ReWriting the Human Story: How Our Story Determines Our Future
an alternative thought experiment by Nikola Danaylov
Part I: Story
People always find it easier to be a result of the past rather than a cause of the future. Unknown
Are we just billiard balls in a predetermined cosmic game of pool?
Or are we free to choose our future?
My thesis in this book is that our future is indeed determined. But not by some unbreakable and deterministic law of nature. No. Our future is determined by a story that we have created. Because ours is a civilization of story. And we are Homo Narrative – a species of story. So much so that today humanity lives and dies not by facts but by and for our stories. And this has gone so far that at present the fate of actual, non-fictional entities – such as animals, rivers, trees, mountains, oceans, and even our planet, is determined by stories – such as money, religion, law, corporations, nations, and international organizations.
In other words, in our civilization, what is real and we can touch, see, feel and smell, is ruled by what is fictional and doesn’t necessarily exist outside of the shared human imagination. All future possibilities – what is and what is not possible, are not determined by past events or facts on the ground. They are determined by the stories we attach to those because we are story-telling animals. And that is true for us individually – as persons, or collectively – as organizations, businesses, nations, and even for our civilization. We all build our future upon the story we tell ourselves.
Whether it is Climate Change, Brexit, or the election of President Trump we have witnessed many powerful examples where neither the facts nor the events of the past made a sufficient difference to the future outcome. What did and does make the difference is the stories attached. Therefore, if we want a different outcome, we ought to focus on changing the respective stories within which those facts and past events fit. Because only after one has embraced a new story will she be able to reinterpret the same old facts and events in a new way and thereby take a different action.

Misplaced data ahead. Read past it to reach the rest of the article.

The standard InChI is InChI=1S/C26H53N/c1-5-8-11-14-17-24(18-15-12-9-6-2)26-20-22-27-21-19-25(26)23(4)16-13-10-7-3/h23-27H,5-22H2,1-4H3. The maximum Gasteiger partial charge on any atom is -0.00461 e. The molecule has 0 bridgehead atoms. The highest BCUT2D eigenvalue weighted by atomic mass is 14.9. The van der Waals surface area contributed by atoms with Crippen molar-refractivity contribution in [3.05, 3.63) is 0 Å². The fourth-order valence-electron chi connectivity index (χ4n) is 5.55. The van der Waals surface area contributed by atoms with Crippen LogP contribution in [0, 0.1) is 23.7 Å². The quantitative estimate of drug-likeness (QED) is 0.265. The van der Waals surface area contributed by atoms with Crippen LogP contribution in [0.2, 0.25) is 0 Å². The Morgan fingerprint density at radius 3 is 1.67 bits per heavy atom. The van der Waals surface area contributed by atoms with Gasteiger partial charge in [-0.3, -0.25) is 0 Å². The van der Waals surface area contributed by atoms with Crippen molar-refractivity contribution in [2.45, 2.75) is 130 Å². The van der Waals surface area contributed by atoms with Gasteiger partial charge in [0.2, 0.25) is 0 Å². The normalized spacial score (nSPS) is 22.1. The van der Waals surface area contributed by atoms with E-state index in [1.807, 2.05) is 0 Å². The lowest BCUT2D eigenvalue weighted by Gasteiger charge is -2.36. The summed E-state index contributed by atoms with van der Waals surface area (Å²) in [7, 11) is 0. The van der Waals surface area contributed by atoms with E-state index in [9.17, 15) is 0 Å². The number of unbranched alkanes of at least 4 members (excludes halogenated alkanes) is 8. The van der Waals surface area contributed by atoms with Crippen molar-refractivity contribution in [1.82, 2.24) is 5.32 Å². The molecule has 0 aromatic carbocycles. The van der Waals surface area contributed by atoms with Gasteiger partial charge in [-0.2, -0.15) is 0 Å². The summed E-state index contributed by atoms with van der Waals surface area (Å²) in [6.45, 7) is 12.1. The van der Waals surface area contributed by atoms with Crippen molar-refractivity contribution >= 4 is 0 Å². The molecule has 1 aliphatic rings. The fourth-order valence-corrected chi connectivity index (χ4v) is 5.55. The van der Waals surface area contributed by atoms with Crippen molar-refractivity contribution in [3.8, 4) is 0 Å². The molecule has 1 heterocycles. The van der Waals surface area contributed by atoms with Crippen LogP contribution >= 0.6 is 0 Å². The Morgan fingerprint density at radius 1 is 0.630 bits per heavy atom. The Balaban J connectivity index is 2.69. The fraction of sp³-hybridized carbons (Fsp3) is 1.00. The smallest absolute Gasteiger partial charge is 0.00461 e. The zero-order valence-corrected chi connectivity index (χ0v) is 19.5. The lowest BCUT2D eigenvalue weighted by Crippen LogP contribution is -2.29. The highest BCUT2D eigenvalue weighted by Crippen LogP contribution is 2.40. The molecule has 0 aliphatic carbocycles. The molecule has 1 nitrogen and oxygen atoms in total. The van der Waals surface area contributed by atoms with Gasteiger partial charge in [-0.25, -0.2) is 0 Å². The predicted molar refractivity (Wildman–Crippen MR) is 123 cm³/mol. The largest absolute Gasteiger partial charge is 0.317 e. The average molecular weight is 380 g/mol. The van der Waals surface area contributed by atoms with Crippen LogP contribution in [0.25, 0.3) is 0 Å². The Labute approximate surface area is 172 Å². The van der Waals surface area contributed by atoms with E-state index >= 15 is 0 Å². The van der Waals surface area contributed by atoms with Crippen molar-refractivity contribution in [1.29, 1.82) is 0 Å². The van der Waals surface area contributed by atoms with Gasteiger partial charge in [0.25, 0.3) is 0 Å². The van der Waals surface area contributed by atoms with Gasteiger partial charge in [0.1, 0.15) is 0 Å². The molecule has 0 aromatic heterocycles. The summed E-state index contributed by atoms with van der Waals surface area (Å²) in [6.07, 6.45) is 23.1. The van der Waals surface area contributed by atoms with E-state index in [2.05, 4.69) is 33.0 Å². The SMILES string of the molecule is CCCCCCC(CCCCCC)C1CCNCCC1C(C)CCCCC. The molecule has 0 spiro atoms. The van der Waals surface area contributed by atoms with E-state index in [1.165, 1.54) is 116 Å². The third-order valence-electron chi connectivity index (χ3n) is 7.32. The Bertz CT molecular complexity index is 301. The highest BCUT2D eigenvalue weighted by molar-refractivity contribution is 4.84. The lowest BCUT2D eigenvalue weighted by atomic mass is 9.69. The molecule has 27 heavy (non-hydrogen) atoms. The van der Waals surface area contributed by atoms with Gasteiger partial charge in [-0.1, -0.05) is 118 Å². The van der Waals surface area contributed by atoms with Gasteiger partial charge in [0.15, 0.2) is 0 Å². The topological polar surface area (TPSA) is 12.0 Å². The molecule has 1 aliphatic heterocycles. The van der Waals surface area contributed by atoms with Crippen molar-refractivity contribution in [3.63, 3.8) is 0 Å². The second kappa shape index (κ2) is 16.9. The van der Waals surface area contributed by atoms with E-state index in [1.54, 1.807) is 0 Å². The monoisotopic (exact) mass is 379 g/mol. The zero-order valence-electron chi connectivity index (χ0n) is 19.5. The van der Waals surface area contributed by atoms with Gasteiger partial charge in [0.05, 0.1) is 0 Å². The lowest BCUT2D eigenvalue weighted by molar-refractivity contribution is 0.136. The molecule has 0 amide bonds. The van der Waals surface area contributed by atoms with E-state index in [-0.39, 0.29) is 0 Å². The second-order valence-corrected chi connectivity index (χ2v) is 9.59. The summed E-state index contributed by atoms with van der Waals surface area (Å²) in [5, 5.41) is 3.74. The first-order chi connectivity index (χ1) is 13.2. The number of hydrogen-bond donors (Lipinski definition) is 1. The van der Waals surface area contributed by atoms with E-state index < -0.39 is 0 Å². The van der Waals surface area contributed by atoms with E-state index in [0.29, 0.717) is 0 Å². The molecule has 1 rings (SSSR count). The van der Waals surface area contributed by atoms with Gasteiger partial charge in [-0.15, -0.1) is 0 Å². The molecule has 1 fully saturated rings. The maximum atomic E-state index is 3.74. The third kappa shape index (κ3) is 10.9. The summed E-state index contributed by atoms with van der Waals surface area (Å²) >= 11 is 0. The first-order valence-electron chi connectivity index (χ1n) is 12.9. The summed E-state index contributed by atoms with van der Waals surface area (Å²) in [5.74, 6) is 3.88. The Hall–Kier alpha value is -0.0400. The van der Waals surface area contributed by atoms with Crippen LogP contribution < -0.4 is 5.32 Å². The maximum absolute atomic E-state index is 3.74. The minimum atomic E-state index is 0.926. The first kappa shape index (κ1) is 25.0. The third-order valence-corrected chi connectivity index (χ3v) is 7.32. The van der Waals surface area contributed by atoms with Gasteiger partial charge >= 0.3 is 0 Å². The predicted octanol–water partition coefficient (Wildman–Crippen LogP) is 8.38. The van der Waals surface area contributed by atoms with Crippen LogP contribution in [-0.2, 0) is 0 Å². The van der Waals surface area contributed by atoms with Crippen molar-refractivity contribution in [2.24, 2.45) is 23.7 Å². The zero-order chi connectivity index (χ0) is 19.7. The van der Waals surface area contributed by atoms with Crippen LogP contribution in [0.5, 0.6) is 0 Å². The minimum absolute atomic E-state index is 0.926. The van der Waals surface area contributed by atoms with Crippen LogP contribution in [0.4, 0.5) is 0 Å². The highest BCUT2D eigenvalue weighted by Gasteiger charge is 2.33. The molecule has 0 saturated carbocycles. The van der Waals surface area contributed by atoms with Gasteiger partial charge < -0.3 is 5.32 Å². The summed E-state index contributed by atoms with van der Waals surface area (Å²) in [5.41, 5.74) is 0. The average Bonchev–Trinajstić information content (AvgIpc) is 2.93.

I claim that our story determines our future. But I am not claiming that anything is possible. Geographical, biological, physical, and economic forces do create constraints. But those constraints leave sufficient space for us to choose our future and not be bound by determinism. Yes, human choices are limited and human freedom is freedom within constraints. So it is not our freedom from external conditions but our attitude towards those conditions that embodies our free will. And attitude is derived from story: a positive story creates a positive attitude and a negative story – a negative one.
The same applies to events. Yes, the past does exert a choke-hold on us all. But we can break free if we can change the story.
In the next 18 chapters I will demonstrate how the above claim is true at every level: individually – as private persons; collectively – as corporations and organizations; and globally – as a civilization. No matter the level, new outcomes come only after the large-scale dissemination of new stories. For as long as the dominant story remains the same, no meaningful change can or will occur.
In short, my thesis is that it doesn’t matter if you are an individual, a company, a nation, or an international organization – change your story, change your future. Because our stories are our compass to the future. But they don’t just point the way. They frame what’s left and what’s right, what’s back and what’s forth, what’s right and what’s wrong, what’s possible and what’s not possible. They frame our space of possibility and motivate us to act or not to act. That is why we have to get into the story if we want to break free of the story. As Brenee Brown notes:
When we deny our stories they define us. When we own our stories we get to write a brave new ending.